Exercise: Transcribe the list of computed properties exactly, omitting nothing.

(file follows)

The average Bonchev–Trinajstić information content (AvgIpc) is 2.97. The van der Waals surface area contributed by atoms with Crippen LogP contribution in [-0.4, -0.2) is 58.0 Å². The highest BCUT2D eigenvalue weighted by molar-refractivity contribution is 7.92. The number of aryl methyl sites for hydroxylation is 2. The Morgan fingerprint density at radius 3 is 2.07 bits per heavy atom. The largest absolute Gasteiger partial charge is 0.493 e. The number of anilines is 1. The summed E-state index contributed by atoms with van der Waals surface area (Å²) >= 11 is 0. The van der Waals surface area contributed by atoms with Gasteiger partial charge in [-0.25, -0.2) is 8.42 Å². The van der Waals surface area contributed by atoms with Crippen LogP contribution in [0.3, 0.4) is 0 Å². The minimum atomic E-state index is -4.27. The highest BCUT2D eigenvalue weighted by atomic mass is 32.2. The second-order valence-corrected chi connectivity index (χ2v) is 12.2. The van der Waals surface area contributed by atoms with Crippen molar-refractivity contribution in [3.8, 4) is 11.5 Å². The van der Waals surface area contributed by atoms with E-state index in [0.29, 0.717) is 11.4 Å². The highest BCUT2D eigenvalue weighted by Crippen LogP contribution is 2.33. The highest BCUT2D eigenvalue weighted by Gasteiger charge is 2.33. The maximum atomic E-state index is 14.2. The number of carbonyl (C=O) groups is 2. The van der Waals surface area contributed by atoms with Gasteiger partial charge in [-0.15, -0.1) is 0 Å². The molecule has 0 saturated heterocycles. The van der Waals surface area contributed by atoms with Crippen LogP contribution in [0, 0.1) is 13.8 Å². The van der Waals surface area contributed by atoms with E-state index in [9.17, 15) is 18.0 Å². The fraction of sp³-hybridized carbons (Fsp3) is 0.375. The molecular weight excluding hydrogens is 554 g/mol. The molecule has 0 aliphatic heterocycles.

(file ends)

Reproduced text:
The average Bonchev–Trinajstić information content (AvgIpc) is 2.97. The van der Waals surface area contributed by atoms with Crippen LogP contribution in [-0.4, -0.2) is 58.0 Å². The highest BCUT2D eigenvalue weighted by molar-refractivity contribution is 7.92. The number of aryl methyl sites for hydroxylation is 2. The Morgan fingerprint density at radius 3 is 2.07 bits per heavy atom. The largest absolute Gasteiger partial charge is 0.493 e. The number of anilines is 1. The summed E-state index contributed by atoms with van der Waals surface area (Å²) >= 11 is 0. The van der Waals surface area contributed by atoms with Gasteiger partial charge in [-0.25, -0.2) is 8.42 Å². The van der Waals surface area contributed by atoms with Crippen LogP contribution in [0.3, 0.4) is 0 Å². The minimum atomic E-state index is -4.27. The highest BCUT2D eigenvalue weighted by atomic mass is 32.2. The second-order valence-corrected chi connectivity index (χ2v) is 12.2. The van der Waals surface area contributed by atoms with Crippen molar-refractivity contribution in [3.8, 4) is 11.5 Å². The van der Waals surface area contributed by atoms with E-state index in [0.29, 0.717) is 11.4 Å². The highest BCUT2D eigenvalue weighted by Crippen LogP contribution is 2.33. The highest BCUT2D eigenvalue weighted by Gasteiger charge is 2.33. The maximum atomic E-state index is 14.2. The number of carbonyl (C=O) groups is 2. The van der Waals surface area contributed by atoms with Gasteiger partial charge in [-0.15, -0.1) is 0 Å². The molecule has 0 saturated heterocycles. The van der Waals surface area contributed by atoms with Crippen LogP contribution in [0, 0.1) is 13.8 Å². The van der Waals surface area contributed by atoms with E-state index in [9.17, 15) is 18.0 Å². The fraction of sp³-hybridized carbons (Fsp3) is 0.375. The molecular weight excluding hydrogens is 554 g/mol. The molecule has 0 aliphatic heterocycles.